Already, Bertier is no more; his head is nothing more than a mutilated stump separated from his body. A man, O gods, a man, a barbarian tears out his [Bertier’s] heart from his palpitating viscera. How can I say this? He is avenging himself on a monster, the monster who had killed his father. His hands dripping with blood, he goes to offer the heart, still steaming, under the eyes of the men of peace assembled in this august tribunal of humanity. What a horrible scene! Tyrants, cast your eyes on this terrible and revolting spectacle. Shudder and see how you and yours will be treated. This body, so delicate and so refined, bathed in perfumes, is horribly dragged in the mud and over the cobblestones. Despots and ministers, what terrible lessons! Would you have believed that the French could have such energy! No, no, your reign is over. Tremble, future ministers, if you are iniquitous…

Frenchmen you exterminate tyrants! Your hatred is revolting, frightful… but you will, at last, be free. I know, my dear co-citizens, how these revolting scenes afflict your souls… but think how ignominious it is to live as slaves. Think what punishments should be meted out for the crime of lèse-humanité. Think, finally, what good, what satisfaction, what happiness await you and your children… when the august and holy temple of liberty will have set up its temple for you.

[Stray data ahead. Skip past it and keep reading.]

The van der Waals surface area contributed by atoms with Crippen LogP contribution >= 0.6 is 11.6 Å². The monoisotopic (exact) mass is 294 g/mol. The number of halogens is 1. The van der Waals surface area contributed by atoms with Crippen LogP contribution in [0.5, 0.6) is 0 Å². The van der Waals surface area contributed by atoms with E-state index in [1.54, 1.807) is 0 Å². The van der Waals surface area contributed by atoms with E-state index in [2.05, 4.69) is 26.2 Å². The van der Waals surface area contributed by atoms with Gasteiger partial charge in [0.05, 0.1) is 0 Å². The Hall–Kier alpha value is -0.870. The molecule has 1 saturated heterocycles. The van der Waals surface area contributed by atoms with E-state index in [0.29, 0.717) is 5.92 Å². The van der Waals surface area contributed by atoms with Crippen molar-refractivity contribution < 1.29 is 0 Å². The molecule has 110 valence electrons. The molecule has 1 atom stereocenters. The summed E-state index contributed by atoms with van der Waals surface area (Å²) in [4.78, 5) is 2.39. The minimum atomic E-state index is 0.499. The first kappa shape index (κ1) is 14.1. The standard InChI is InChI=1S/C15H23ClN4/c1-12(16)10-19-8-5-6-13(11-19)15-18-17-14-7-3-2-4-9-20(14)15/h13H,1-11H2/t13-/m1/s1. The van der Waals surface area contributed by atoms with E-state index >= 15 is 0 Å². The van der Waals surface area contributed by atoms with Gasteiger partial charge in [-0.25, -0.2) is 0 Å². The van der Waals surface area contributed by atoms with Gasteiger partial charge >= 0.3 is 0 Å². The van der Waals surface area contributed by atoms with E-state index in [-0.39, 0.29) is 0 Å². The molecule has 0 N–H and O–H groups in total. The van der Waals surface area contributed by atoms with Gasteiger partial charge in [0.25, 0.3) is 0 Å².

The assumption that there was a direct relationship between blood and freedom – indeed (as Loustalot implied elsewhere) between blood and bread – is usually thought of as the standard language of punitive Jacobinism, of the Terror. But it was the invention of 1789, not 1793. The Terror was merely 1789 with a higher body count. From the first year it was apparent that violence was not just an unfortunate side effect from which enlightened Patriots could selectively avert their eyes; it was the Revolution’s source of collective energy. It was what made the Revolution revolutionary.